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PIA Press Release
2009/03/29

Feature: Papua New Guinea a paradise too

Boracay Island, Malay, Aklan (29 March) -- Papua New Guinea, the homeland of visiting Prime Minister Sir Michael Somare, has more languages than any other country on earth, with over 820 indigenous languages that represent twelve percent of the world’s total.

Indigenous languages are classified into two large groups: Austronesian languages and non-Austronesian (or Papuan languages). There are three official languages for Papua New Guinea. English is an official language, and is the language of government and the education system, but is not widely spoken.

The primary lingua franca of the country is Tok Pisin (commonly known in English as New Guinea Pidgin or Melanesian Pidgin), in which much of the debate in Parliament is conducted, many information campaigns and advertisements are presented, and until recently a national newspaper, Wantok, was published. The only area where Tok Pisin is not prevalent is the southern region of Papua, where people often use the third official language, Hiri Motu.

Although it lies in the Papua region, Port Moresby, the nation’s capital, has a highly diverse population which primarily uses Tok Pisin, and to a lesser extent English, with Motu spoken as the indigenous language in outlying villages. With an average of only 7,000 speakers per language, Papua New Guinea has a greater density of languages than any other nation on earth except Vanuatu.

It is also one of the most heterogeneous nations in the world.

In Papua New Guinea (population: 6.3 million) are hundreds of ethnic groups indigenous to Papua New Guinea, the majority being from the group known as Papuans, whose ancestors arrived in the New Guinea region tens of thousands of years ago. The others are Austronesians, their ancestors having arrived in the region less than four thousand years ago. There are also numerous people from other parts of the world now resident, including Chinese, Europeans, Australians, Filipinos, Polynesians and Micronesians.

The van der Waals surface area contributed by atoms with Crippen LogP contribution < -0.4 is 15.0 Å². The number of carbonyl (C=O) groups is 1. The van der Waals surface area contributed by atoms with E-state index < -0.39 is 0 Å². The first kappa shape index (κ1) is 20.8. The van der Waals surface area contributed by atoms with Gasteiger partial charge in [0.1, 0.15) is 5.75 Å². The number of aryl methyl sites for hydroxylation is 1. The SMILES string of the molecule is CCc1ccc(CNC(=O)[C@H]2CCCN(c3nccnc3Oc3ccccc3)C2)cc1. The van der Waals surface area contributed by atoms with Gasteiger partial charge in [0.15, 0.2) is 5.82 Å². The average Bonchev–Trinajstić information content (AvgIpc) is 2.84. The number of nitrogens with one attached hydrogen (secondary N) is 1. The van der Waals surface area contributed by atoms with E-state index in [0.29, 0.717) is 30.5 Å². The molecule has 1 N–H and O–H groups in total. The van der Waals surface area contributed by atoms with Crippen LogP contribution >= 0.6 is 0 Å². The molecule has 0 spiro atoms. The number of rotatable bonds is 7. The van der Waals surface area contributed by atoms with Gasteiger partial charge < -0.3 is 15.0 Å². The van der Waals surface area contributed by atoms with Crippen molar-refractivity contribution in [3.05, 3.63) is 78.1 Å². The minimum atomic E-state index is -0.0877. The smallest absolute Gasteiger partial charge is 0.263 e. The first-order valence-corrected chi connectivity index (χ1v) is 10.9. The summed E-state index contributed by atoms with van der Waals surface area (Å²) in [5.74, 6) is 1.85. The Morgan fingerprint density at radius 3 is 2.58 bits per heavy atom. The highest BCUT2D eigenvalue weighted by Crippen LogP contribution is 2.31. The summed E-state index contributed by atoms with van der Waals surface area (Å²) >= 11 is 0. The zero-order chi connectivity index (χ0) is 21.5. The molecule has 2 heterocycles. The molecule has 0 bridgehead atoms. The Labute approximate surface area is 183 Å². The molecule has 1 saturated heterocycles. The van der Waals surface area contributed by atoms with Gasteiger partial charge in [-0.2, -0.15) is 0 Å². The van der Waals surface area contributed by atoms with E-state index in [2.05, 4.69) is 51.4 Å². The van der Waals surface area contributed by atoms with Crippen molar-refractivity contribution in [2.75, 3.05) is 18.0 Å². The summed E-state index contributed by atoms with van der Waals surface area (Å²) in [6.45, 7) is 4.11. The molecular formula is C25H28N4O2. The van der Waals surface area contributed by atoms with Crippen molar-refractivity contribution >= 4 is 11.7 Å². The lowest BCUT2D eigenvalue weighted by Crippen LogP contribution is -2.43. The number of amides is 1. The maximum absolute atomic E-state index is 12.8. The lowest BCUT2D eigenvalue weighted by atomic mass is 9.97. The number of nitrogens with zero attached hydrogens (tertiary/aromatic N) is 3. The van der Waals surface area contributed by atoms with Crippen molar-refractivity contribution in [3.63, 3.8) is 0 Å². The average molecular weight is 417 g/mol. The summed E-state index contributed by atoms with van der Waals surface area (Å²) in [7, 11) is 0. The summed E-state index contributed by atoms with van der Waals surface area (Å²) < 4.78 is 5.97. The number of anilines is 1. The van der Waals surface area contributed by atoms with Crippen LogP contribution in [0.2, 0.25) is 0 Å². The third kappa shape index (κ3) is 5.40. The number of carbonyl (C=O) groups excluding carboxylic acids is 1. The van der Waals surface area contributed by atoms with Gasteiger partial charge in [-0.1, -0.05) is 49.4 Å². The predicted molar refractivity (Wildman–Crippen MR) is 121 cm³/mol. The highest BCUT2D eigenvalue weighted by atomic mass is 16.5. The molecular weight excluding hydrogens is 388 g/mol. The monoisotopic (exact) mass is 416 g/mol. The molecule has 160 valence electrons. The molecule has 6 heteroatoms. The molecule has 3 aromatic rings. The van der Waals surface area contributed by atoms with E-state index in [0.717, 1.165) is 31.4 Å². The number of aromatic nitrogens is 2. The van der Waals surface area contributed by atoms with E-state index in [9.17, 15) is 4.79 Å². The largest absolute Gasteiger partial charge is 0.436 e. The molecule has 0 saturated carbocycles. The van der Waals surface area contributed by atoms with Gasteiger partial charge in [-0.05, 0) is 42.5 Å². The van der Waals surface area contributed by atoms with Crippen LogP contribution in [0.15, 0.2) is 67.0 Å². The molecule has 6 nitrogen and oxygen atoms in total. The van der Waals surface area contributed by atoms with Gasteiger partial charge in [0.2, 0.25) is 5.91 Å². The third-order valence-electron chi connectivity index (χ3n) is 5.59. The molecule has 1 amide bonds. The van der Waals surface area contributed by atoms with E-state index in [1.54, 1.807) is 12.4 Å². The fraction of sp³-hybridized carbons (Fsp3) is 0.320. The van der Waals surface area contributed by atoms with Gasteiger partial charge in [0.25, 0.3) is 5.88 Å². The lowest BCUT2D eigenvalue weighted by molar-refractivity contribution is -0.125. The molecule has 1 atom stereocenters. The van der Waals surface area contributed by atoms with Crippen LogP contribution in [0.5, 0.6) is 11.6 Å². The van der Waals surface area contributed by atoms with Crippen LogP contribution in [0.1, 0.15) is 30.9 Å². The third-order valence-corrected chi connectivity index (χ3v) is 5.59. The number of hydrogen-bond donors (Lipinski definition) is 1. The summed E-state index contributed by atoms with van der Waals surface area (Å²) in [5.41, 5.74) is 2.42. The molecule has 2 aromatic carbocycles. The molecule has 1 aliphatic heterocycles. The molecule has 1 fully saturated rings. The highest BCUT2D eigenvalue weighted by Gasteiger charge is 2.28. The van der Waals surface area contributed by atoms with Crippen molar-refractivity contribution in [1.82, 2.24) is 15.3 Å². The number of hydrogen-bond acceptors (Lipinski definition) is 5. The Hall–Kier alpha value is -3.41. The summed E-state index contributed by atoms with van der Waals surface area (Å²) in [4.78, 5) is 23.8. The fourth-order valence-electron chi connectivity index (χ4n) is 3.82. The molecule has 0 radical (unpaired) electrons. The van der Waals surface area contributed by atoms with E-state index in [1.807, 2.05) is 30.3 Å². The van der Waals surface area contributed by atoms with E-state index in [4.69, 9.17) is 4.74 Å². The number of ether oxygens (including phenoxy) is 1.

At 462,840 km (178,704 sq mi), Papua New Guinea is the world's fifty-fourth largest country (after Cameroon). It is comparable in size to Sweden, and somewhat larger than the US state of California.

Papua New Guinea is mostly mountainous (highest peak: Mt. Wilhelm at 4,509 m; 14,793 ft) and mostly covered with tropical rainforest, as well as very large wetland areas surrounding the Sepik and Fly rivers. Papua New Guinea is surrounded by coral reefs which are under close watch to preserve them.

The country is also one of the world's least explored, culturally and geographically, and many undiscovered species of plants and animals are thought to exist in the interior of Papua New Guinea.

Long sought-after by scientists, a team associated with Conservation International (CI) announced they have discovered new wildlife species - - all thought to be new to science – in one of the largest hinterlands of the country.

After a month-long exploration of Papua New Guinea’s central mountains, scientists discovered a tiny chirping frog, a stripe gecko and dozens of species of jumping spiders, as well as documented more than 600 species of flora and fauna. (PIA 6) [top]

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